COMMENTARIES ON THE FIRS + NEPZA MARRIAGE OF UNLAWFUL PROPOSITIONS

COMMENTARIES ON THE FIRS + NEPZA MARRIAGE OF UNLAWFUL PROPOSITIONS

Background:

On Wednesday, February 21, 2024, the Federal Inland Revenue Service (FIRS) in conjunction with the Nigeria Export Processing Zones Authority (NEPZA) issued a public document, captioned “Guidelines for Tax Compliance by Approved Enterprises Operating in Nigeria Export Processing Zone” (the Guidelines). The Guidelines is issued, purportedly, pursuant to the provisions of the Federal Inland Revenue Service (Establishment) Act 2007, as amended (FIRS Act), the Companies Income Tax Act, Cap. C21, LFN 2004, as amended (CITA), Value Added Tax Act, Cap. VI LFN 2004, as amended (VAT Act), and the Nigeria Export Processing Zones Act, Cap N107 LFN 2004, as amended (NEPZA Act).  Summarily, the Guidelines which seeks to provide guidance on the tax obligations of Approved Enterprises operating within the Export Processing Zones (EPZs) (distinct from the Oil and Gas Export Free Zone) requires all Approved Enterprises in the EPZs, to:

 

  1. file Annual Income Tax Returns;
  2. collect, and remit Value Added Tax (VAT) on service(s) offered to persons outside the EPZs or to Approved Enterprises whose licences have been invalided by NEPZA to the FIRS;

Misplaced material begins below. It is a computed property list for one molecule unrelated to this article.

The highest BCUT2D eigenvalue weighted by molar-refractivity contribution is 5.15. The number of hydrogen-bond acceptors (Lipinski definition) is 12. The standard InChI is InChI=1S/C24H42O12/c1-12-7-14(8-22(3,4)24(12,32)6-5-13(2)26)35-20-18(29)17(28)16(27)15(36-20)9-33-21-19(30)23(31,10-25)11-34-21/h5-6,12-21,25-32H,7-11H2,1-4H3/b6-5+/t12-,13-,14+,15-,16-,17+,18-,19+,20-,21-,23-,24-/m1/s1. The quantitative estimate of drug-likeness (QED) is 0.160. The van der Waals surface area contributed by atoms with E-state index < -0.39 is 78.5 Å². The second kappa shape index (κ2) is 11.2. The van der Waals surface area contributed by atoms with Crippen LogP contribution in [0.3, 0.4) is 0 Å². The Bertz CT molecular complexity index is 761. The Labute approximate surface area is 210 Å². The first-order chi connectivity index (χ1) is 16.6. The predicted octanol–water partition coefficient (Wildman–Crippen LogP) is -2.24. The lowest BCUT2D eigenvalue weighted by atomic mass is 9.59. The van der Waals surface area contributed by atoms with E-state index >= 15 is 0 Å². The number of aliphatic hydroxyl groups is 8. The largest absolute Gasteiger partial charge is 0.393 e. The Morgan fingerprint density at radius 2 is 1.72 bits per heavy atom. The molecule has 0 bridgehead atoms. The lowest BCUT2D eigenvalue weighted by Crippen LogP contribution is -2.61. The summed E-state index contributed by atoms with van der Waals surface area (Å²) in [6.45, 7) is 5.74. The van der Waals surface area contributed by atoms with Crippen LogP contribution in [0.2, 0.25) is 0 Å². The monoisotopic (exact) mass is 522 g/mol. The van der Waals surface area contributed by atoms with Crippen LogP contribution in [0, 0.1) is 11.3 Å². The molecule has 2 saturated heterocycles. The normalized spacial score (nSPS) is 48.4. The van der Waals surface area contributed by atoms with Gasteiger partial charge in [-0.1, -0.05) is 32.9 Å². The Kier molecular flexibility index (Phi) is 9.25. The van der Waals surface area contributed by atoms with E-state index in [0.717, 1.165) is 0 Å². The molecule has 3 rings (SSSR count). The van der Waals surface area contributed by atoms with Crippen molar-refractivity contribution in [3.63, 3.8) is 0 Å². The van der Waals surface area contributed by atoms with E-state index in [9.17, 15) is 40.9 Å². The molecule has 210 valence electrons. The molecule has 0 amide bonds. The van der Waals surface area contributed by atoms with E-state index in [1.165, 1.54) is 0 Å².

3. deduct and remit Withholding Tax (WHT) to the FIRS on transactions subject to WHT conducted with entities that are not Approved Enterprises;
  4. withhold applicable taxes from payments due to non – resident companies/individuals on relevant transactions and remit to the FIRS;
  5. file WHT and VAT Returns with the FIRS;
  6. comply with Transfer Pricing Regulations in respect of its transactions with related parties; and
  7. subject themselves to FIRS’ routine compliance audits, with defaulting Approved Enterprises to be subject to FIRS’ sanctions and penalties.

 

In this brief, we succinctly highlight the existing tax compliance obligations applicable to Approved Enterprises operating within the EPZs, while critiquing the validity of the Guidelines’ attempt at expanding existing tax compliance obligation on Approved Enterprises.

Commentaries:

The EPZs are a unique creation of the NEPZA Act and have since 1991 operated within the Nigerian economic landscape under distinct legal framework and quite a handful of incentives, the most obvious one being tax exemptions. By virtue of Section 8 and 18(1)a of the NEPZ Act 2004, Approved Enterprises operating within the EPZs are, in very clear terms, exempt from all Federal, State and Government taxes, levies, and rates. This exemption applies to all activities of Approved Enterprises carried on within and outside the EPZs.